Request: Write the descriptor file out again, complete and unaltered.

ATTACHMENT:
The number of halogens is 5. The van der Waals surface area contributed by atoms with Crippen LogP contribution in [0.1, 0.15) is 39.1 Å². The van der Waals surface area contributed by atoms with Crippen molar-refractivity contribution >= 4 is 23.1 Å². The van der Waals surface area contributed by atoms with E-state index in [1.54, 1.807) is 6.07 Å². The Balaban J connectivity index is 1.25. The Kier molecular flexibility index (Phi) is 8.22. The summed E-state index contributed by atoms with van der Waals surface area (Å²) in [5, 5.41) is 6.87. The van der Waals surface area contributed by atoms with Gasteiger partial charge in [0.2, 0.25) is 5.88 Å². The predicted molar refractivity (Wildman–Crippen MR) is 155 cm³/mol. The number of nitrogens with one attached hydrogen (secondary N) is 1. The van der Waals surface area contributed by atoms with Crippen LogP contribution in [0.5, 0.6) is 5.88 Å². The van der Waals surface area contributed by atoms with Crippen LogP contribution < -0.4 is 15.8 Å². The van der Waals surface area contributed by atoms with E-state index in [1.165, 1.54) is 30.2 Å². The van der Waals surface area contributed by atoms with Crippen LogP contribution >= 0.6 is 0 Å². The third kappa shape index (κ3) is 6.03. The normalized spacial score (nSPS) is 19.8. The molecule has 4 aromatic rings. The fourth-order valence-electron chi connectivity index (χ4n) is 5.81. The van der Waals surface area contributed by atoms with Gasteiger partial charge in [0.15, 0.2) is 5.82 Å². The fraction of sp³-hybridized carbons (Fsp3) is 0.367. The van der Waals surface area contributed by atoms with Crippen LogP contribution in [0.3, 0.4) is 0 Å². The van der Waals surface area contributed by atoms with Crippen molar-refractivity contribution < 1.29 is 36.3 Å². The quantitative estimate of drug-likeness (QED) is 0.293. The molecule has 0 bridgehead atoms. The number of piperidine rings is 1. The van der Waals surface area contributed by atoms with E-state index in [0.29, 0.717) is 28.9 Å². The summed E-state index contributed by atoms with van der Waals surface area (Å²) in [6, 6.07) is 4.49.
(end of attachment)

The number of halogens is 5. The van der Waals surface area contributed by atoms with Crippen LogP contribution in [0.1, 0.15) is 39.1 Å². The van der Waals surface area contributed by atoms with Crippen molar-refractivity contribution >= 4 is 23.1 Å². The van der Waals surface area contributed by atoms with E-state index in [1.54, 1.807) is 6.07 Å². The Balaban J connectivity index is 1.25. The Kier molecular flexibility index (Phi) is 8.22. The summed E-state index contributed by atoms with van der Waals surface area (Å²) in [5, 5.41) is 6.87. The van der Waals surface area contributed by atoms with Gasteiger partial charge in [0.2, 0.25) is 5.88 Å². The predicted molar refractivity (Wildman–Crippen MR) is 155 cm³/mol. The number of nitrogens with one attached hydrogen (secondary N) is 1. The van der Waals surface area contributed by atoms with Crippen LogP contribution in [0.5, 0.6) is 5.88 Å². The van der Waals surface area contributed by atoms with Crippen LogP contribution < -0.4 is 15.8 Å². The van der Waals surface area contributed by atoms with E-state index in [1.165, 1.54) is 30.2 Å². The van der Waals surface area contributed by atoms with Crippen LogP contribution >= 0.6 is 0 Å². The third kappa shape index (κ3) is 6.03. The normalized spacial score (nSPS) is 19.8. The molecule has 4 aromatic rings. The fourth-order valence-electron chi connectivity index (χ4n) is 5.81. The van der Waals surface area contributed by atoms with Gasteiger partial charge in [0.15, 0.2) is 5.82 Å². The fraction of sp³-hybridized carbons (Fsp3) is 0.367. The van der Waals surface area contributed by atoms with Crippen LogP contribution in [0.3, 0.4) is 0 Å². The van der Waals surface area contributed by atoms with Crippen molar-refractivity contribution < 1.29 is 36.3 Å². The quantitative estimate of drug-likeness (QED) is 0.293. The molecule has 0 bridgehead atoms. The number of piperidine rings is 1. The van der Waals surface area contributed by atoms with E-state index in [0.29, 0.717) is 28.9 Å². The summed E-state index contributed by atoms with van der Waals surface area (Å²) in [6, 6.07) is 4.49.